Home > Archive > Volume 45, No. 4 > This paper
The Incarnation of Max Weber's Protestant Ethic and the Spirit of Capitalism in Post-Colonial Sub-Saharan African Economic Discourse: The Quest for an African Economic Ethic
Munyaradzi Felix Murove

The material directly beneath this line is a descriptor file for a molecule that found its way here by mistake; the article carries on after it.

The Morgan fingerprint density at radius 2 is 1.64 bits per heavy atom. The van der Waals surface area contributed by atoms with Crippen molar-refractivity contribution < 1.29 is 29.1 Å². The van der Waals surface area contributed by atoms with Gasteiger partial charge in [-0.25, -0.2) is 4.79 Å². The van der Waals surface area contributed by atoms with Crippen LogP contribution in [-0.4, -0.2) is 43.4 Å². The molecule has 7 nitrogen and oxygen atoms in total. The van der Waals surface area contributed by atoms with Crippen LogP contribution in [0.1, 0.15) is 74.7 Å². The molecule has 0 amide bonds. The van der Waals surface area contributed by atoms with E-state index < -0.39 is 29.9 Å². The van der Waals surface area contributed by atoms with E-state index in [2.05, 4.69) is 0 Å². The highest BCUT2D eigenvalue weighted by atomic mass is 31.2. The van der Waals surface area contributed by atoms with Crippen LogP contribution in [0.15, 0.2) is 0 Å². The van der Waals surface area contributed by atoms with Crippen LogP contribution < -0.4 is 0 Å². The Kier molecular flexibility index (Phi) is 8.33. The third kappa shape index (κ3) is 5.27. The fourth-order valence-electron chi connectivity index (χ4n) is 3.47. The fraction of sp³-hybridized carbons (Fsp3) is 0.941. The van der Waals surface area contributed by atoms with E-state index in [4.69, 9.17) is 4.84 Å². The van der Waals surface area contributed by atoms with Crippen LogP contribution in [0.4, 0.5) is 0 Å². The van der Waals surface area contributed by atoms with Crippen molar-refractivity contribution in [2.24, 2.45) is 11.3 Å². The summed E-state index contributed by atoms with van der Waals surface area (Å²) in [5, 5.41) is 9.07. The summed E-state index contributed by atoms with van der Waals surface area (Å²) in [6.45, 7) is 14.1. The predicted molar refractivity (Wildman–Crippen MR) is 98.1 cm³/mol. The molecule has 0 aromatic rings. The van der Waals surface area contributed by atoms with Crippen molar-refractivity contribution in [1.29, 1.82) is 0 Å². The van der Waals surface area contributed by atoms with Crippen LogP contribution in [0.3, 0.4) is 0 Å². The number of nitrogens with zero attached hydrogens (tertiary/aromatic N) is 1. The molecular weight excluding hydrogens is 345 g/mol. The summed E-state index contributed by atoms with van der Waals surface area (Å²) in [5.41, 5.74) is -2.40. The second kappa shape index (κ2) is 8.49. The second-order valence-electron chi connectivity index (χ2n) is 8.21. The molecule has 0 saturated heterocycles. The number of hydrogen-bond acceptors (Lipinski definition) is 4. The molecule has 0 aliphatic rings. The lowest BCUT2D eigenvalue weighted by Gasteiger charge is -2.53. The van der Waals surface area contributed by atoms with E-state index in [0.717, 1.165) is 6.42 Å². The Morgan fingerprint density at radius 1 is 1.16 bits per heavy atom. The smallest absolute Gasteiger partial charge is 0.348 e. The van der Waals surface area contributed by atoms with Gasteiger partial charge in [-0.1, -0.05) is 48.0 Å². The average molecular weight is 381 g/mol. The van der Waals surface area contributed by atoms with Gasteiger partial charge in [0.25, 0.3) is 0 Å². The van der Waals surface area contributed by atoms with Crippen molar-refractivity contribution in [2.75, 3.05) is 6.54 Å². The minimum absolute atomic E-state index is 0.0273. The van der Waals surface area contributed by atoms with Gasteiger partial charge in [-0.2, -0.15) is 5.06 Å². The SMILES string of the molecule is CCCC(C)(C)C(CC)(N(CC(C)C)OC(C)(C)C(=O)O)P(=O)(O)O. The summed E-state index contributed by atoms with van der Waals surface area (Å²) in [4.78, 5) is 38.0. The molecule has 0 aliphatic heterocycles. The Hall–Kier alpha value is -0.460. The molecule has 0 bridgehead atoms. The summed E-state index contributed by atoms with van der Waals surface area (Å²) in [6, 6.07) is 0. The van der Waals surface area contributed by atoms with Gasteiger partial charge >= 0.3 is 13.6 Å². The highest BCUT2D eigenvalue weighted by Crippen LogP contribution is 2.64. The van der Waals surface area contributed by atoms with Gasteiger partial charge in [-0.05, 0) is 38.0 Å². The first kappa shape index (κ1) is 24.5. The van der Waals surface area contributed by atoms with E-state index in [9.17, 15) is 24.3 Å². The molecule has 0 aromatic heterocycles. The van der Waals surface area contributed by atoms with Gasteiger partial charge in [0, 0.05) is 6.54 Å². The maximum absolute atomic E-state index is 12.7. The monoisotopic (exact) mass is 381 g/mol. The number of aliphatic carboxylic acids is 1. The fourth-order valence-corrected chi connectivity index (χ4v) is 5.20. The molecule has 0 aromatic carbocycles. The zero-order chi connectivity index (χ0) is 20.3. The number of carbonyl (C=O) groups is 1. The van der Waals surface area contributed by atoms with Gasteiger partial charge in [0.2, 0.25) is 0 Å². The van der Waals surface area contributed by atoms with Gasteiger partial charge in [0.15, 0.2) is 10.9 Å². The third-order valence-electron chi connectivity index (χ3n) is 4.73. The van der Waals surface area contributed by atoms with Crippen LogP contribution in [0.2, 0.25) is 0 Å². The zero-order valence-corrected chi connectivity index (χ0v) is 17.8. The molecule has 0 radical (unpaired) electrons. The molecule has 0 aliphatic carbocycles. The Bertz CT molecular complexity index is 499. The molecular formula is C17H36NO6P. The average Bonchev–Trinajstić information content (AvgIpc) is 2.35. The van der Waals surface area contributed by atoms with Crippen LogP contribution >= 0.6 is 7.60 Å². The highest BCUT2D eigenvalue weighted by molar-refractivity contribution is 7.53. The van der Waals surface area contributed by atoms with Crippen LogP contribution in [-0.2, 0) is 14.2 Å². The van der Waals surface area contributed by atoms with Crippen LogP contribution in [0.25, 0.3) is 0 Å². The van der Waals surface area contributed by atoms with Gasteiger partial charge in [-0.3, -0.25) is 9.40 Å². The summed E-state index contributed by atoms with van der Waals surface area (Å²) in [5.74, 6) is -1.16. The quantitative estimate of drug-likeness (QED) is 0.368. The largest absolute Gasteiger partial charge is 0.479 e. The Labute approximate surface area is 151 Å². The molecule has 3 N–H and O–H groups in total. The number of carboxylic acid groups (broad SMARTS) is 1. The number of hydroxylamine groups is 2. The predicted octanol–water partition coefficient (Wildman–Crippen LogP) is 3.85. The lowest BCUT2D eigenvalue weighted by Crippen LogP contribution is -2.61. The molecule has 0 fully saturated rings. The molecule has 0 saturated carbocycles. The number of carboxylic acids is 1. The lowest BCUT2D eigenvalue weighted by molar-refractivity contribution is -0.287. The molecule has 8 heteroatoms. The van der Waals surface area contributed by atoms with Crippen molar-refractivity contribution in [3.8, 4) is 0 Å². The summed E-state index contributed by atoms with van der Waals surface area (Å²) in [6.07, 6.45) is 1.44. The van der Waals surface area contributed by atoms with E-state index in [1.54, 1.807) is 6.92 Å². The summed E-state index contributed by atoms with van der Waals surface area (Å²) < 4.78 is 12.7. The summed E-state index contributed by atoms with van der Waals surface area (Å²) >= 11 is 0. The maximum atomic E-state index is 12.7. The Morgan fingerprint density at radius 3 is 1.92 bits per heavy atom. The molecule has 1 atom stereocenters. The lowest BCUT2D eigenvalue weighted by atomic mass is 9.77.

Max Weber's thesis that there was an early connection between the Protestant ethic and the ascendance of Western capitalism has been integral to contemporary scholarly efforts to explain why capitalism has failed in Africa while succeeding in the Western world. The failure of Western capitalistic development in post-colonial Africa is construed as evidence of the absence of the spirit of capitalism. The argument of this article is that African traditional religion and ethics are incompatible with the spirit of capitalism, and that it would be fallacious to expect the spirit of capitalism to incarnate in all social contexts when opposed by the values of that particular society. Contemporary attempts by African scholars to devise a modified system of economic philosophy that would incorporate traditional African indigenous values are aimed at making capitalism contextually relevant to African cultural realities.